Ma’amouls-A Cross Cultural Cookie

by Sarah on September 23, 2010


Hummus is off fighting wars in the Middle East, arming itself with increasingly more ammunition and decimating the world’s supply of chickpeas. And for what? Conquering what cannot be possessed? This innocent legume is forced to play a pathetic role in the bolstering of national pride instead of humbly filling bellies. For those not following the hummus wars you can read about it here.

But Maamouls, thankfully, are different. They have integrity and honor and do not have delusional ideas of self importance. It knows how to share.

Indeed, during different seasons and celebrations this traditional Middle Eastern pastry adorns resplendent tables around the world.  Easter, Ramadan, Hannukah and Purim would be lacking without it, as religion and food have become inseparable. Yet none of them are sniggering that the others have stolen cultural treasures. At least I have not seen any world biggest ma’amoul competitions on the news.


In many areas high quality ma’amouls can be bought at local bakeries but there is something special about making them at home. The ma’amoul mold, known as, taabeh is one of the most beautiful kitchen tools. With intricate carved designs, it is practical art and the inversion of the graceful pastry. There might be invariable number of ways to prepare ma’amouls- with rosewater, orange blossom water, freshly ground mahlab, a pinch of fenugreek, stuffed with pistachios, walnuts or dates but it is always easily identified by its festive shell.

The first time I made ma’amouls I used Claudia Roden’s recipe which called for using only white flour in the dough, a method preferred by Jews. Although they were delicious, the abundance of butter caused them to partially melt and lose shape. I added semolina to the mixture, although not as much as many traditional recipes call for. This compromise helped produce tender cookies while preserving their decorative shell. It is also faster to make since it does not require over night resting time for the dough or extensive kneading.


Ma’amouls-Middle Eastern Filled Cookies

If using orange blossom water instead of orange essence decrease the milk to 1/4 cup and add 1/4 cup orange blossom water. Kleicha is another variety of ma’amouls made by Iraqis, whose origin is discussed by Nawal Nasrallah, expert on Middle Eastern food history.

Makes about 25 small ma’amouls

1 cup white flour

1 cup coarse semolina

100 grams butter, softened

1 teaspoon freshly ground mahlab (cherry stone of the St. Lucie Cherry)

2 tablespoons sugar

1 tablespoon orange blossom essence

1/2 cup milk


Traditionally the filling consists of dates or ground nuts, such as pistachios, almonds and walnuts. The Medjool dates I used were as soft as butter and I didn’t feel the need to add more to it. Some recipes add mahlab to the filling. I added about 2 tablespoons of sugar for every cup of nut filling. There are some dates such as Halawi which are drier than Medjools  and these should be soaked for 30 minutes in water to soften them before mashing, either in the food processor or by hand. For this recipe I used about 1 cup of mashed dates and 1 cup of ground nuts.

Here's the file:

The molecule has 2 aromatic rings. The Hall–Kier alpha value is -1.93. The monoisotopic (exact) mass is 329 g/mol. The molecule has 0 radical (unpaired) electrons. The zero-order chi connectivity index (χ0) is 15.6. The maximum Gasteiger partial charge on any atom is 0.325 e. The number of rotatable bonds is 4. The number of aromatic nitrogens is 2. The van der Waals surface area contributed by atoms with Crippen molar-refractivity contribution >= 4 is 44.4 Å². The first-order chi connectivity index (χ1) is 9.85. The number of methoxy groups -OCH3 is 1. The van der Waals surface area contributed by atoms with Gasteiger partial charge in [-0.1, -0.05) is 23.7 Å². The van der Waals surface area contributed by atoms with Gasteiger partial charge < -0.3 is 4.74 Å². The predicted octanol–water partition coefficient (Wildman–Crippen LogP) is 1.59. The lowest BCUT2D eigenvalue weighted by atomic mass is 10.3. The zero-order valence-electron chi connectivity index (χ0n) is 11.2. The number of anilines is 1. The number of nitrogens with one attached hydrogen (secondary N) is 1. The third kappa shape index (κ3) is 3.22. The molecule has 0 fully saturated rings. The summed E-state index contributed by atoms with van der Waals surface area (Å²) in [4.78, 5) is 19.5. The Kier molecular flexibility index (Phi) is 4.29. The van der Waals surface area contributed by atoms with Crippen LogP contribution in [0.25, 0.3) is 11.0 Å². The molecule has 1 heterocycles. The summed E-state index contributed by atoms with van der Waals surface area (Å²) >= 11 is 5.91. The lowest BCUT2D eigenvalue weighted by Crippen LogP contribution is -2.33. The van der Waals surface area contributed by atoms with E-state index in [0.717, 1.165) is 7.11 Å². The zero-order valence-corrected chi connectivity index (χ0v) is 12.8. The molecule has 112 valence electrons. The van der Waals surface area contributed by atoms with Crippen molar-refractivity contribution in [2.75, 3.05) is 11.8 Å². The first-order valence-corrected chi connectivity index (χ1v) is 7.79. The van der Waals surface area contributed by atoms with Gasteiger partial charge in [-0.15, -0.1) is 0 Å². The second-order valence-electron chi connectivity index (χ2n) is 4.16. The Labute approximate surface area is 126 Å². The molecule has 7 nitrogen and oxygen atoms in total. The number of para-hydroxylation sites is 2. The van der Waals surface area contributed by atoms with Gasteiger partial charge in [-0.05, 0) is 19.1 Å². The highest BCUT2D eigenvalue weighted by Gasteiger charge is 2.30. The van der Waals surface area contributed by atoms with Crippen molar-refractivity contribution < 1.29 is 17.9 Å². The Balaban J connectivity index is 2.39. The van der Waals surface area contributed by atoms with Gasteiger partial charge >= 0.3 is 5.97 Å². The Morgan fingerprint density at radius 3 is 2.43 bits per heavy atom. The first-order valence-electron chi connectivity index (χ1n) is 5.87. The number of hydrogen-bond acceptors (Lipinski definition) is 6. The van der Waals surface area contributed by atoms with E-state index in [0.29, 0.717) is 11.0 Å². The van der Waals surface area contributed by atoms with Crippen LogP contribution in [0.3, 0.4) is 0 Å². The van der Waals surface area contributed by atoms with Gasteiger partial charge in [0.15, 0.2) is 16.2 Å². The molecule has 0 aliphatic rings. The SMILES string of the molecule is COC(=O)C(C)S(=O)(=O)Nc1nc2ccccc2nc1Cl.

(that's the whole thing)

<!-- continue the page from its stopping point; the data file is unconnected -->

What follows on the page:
In a stand mixer combine the semolina, flour, mahlab, sugar and butter and mix well. Add the orange blossom essence and continue to mix slowly while adding the milk a little at a time. The mixture should come together without being sticky or crumbly.  Add more milk if necessary. Do not mix longer since this will develop the gluten and cause the dough to be tough. Let rest for about 2 hours in the refrigerator.

Remove the dough from the refrigerator and return to room temperature. Take a walnut size piece of dough. Form a small cup using your thumb to make a hole and pinching the sides thin. Stuff with desired filling so it comes 3/4 of the way up and close carefully, rolling smooth. Place in an oiled mold, pressing gently so it does not open. Remove the ma’amoul from the mold by tapping the end of the mold against the edge of a table or other hard object, catching the falling cookie.

Bake at 160°C for 20-30 minutes. Make sure the cookies do not brown but remain pale. Cool completely before handling and store in an airtight container. Sprinkle with powdered sugar before serving.


Here is a list of ma’amoul recipes worth visiting

Palestinian Easter Tradition

Traditional Lebanese Easter Cookie

Middle Eastern Cookies stuffed with Pistachios and Walnuts

Karabeej Halab for Eid El Fitr

Ma’amoul Cookies (Tony has a great tip for getting the ma’amouls out of the molds- panty hose!)

Ma’amoul, Filled Cookies from Israel

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